The city is relatively bike friendly and most attractions are a short, flat ride apart. One trail runs the length of the city, north and south, along the OlentangyRiver. Bike advocacy groups are optimistic about the future as the city plans on spending hundreds of millions on two-wheel infrastructure. Still, Columbus becoming the Portland of the Midwest sounds too good to be true.

Within the last ten years, nearly every suburb—which encircle Columbus unrestricted by geographical boundaries—built a skatepark. Some are better than others, but it’s hard to complain about a free park. The oldest and most legendary is Dodge, a collection of concrete bowls with infinite lines located downtown on the southeast side of DodgePark, 667 Sullivant Ave. Just be sure to leave before dark. Keeping up with the fine Ohio tradition of indoor parks is The Flow, 4252 Groves Road. 

For all else punk, learn how to say, “Which way to High Street?” in the native tongue. The main drag bisects the entire city and serves as its backbone.

If you want to drink all night and walk to Mike’s Grill, , when they open at six a.m., you can find company just about any night of the week. At 172 and . are the Spore Print Infoshop (a hangout for radicals that hosts events daily), and the Third Hand Bike Coop (open Monday and Wednesday from 6 to 9 p.m. and Saturday 12 to 6 p.m.) which can help you get a bike.The city is relatively bike friendly and most attractions are a short, flat ride apart. One trail runs the length of the city, north and south, along the OlentangyRiver. Bike advocacy groups are optimistic about the future as the city plans on spending hundreds of millions on two-wheel infrastructure. Still, Columbus becoming the Portland of the Midwest sounds too good to be true. Within the last ten years, nearly every suburb—which encircle Columbus unrestricted by geographical boundaries—built a skatepark. Some are better than others, but it’s hard to complain about a free park. The oldest and most legendary is Dodge, a collection of concrete bowls with infinite lines located downtown on the southeast side of DodgePark, Just be sure to leave before dark. Keeping up with the fine Ohio tradition of indoor parks is The Flow, .For all else punk, learn how to say, “Which way to High Street?” in the native tongue. The main drag bisects the entire city and serves as its backbone.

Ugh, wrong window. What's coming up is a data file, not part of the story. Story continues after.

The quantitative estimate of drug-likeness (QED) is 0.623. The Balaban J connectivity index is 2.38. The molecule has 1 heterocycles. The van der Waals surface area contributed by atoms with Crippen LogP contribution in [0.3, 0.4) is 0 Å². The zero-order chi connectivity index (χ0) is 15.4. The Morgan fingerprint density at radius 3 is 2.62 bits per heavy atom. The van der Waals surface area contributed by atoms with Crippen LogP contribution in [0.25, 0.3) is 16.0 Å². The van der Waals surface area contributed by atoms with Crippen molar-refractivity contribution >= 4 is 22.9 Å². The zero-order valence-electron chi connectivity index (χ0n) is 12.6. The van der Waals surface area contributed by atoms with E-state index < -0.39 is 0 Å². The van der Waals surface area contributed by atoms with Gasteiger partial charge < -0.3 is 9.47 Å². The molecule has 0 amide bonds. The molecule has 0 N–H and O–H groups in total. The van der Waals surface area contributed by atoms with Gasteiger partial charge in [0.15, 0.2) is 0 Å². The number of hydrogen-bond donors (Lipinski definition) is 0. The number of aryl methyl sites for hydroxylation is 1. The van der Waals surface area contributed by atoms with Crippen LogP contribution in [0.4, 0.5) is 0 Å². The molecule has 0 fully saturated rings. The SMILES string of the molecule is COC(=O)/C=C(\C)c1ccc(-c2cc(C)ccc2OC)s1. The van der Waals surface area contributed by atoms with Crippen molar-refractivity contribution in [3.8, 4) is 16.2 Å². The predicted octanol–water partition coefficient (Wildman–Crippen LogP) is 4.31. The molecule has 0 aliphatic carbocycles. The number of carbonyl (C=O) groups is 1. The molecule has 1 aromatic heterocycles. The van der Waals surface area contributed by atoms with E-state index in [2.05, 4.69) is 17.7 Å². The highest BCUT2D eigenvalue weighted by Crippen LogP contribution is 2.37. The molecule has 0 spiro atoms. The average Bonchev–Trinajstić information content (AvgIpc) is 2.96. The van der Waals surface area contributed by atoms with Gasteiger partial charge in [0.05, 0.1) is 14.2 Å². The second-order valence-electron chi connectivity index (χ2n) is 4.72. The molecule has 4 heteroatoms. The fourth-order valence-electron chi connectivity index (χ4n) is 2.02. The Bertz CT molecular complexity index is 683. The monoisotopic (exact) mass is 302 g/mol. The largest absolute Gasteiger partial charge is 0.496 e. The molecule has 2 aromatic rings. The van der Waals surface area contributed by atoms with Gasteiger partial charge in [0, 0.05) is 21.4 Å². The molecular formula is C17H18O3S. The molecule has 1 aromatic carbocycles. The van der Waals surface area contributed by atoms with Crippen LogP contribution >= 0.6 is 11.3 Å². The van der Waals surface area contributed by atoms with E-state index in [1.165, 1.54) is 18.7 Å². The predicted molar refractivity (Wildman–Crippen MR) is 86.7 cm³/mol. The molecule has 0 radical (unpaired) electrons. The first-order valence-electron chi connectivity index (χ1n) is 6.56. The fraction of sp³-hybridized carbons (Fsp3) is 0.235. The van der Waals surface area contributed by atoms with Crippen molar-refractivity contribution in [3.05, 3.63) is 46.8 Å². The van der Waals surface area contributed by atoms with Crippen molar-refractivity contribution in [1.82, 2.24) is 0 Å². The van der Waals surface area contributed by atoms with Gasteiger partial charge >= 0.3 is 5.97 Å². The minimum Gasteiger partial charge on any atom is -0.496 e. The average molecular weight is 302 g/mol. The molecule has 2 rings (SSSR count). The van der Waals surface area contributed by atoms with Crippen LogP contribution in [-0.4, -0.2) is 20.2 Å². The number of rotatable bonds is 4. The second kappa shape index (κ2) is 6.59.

Famed used-record store Used Kids is located at 1980 N High St. Inexpensive grub is found throughout the main thoroughfare and all tastes can be satisfied cheaply. Late-night snacks can be found at Buckeye Donuts, 1998 N. High St. Dumpster divers will have the best luck hitting up national chains in the suburbs.

Why is DIY punk so popular in Columbus? OhioState’s massiveness brings a steady supply of new punks each year. Another factor is communication. A few years ago, the Columbus Sucks Because You Suck calendar began. This oversized flyer is made each month by a different artist and lists all the DIY shows. Recently, the calendar has been expanded to a monthly magazine. To receive a copy, email [email protected] While online message boards don’t get punk points like old-fashioned flyers, another valuable resource is www.columbusdiy.freeforums.org.

Columbus has plenty to keep a punk happy, and when you visit, be sure to give it some respect unlike the college students who come and go, unless they’re punk.

For more information, visit www.columbusdiy.freeforums.org and www.blackcloudphoto.wordpress.com.